General Leonard E. Wood American Legion Post 162



Post 162 History

Hillsdale’s participation in home activities during the U.S.’ 19 months of participation in World War I was typical of many rural communities The “Hillsdale Loyal League” was recognized by the Township Committee, with 53 members on April 17, 1917. The unit was led by H.I. Knickerbocker, and members were sworn in as “special police.” An additional 20 members were added by the end of the year. The group was re-designated as the “Hillsdale Home Guard” in January, 1918, and 25 rifles were purchased after a special election on July 5, 1918. A request for ammunition and bayonets was denied, and the rifles were disposed of in 1919, when the unit was disbanded.

Local citizens were busy during the war years, with Red Cross work, scrap drives and other activities supporting the war effort. In 1919, returning veterans organized American Legion Post 162, with Charles Riley as commander of 10 charter members. On July 4, 1920, the first colors were donated to the post by the Hillsdale Fire Association.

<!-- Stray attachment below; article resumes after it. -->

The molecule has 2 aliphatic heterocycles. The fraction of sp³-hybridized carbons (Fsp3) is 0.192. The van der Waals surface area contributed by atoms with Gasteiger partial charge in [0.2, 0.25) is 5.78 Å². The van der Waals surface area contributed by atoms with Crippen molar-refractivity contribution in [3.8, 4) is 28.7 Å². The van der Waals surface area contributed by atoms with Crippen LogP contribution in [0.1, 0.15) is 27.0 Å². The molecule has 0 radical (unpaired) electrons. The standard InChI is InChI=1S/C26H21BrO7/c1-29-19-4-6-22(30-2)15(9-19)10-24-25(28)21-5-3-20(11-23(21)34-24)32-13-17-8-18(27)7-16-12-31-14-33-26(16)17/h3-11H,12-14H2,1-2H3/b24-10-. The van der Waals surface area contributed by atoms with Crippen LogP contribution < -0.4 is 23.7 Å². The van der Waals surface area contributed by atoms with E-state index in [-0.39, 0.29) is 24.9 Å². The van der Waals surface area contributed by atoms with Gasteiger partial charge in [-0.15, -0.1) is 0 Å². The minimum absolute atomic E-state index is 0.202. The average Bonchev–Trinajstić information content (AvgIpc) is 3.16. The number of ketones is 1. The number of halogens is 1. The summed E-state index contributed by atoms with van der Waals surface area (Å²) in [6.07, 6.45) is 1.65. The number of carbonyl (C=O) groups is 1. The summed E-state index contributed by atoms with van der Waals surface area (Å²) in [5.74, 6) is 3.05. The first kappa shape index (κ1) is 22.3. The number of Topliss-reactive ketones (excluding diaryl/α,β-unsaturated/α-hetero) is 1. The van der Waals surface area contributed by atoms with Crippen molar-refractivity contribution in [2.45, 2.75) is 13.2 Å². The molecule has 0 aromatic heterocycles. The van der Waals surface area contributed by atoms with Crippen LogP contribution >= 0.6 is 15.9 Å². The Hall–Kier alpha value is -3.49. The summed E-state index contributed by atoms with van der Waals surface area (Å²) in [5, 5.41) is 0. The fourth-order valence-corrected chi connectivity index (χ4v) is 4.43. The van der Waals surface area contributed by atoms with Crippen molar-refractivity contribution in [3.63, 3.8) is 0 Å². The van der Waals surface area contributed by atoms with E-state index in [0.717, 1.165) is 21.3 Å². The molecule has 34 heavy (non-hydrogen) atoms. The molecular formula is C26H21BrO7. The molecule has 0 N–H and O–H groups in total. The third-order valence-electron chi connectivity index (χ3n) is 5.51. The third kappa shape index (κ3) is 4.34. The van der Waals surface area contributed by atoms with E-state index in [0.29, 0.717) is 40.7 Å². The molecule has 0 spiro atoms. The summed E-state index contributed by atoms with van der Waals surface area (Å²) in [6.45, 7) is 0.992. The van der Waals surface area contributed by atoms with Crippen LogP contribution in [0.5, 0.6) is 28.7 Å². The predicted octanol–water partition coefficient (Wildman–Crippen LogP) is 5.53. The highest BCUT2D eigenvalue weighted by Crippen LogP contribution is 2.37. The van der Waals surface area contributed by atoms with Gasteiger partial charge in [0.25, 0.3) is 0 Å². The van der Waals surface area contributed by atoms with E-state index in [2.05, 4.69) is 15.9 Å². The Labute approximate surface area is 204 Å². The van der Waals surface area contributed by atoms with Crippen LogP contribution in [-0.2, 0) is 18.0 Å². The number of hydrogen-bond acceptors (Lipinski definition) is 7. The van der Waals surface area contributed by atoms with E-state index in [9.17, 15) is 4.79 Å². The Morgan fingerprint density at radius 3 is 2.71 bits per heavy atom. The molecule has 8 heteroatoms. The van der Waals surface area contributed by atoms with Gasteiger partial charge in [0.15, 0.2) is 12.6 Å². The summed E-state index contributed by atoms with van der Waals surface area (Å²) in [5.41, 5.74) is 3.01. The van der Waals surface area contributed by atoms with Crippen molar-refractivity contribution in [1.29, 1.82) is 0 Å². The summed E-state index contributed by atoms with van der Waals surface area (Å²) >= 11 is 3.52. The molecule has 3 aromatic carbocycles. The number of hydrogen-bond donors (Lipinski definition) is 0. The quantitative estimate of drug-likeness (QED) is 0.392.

In 1925, the Hillsdale American Legion Post was reorganized and Kenneth Anderson was elected Commander. In 1929, the post was incorporated under the name of the General Leonard Wood Post 162. The property where the Legion Hut now stands, on Legion Place, was purchased in 1930 and Legionnaires constructed the present headquarters largely with donated labor and materials. The building was dedicated in 1932 as “Veterans Memorial Hall.” Following a fire in 2004, the interior was rebuilt and modernized by the members.  In the next decade the front entrance lobby and office was added and the back staircase was enclosed.


The American Legion Auxiliary of Post 162 was granted a charter on July 1, 1927, with seven members and Mrs. Elenore Vogler as president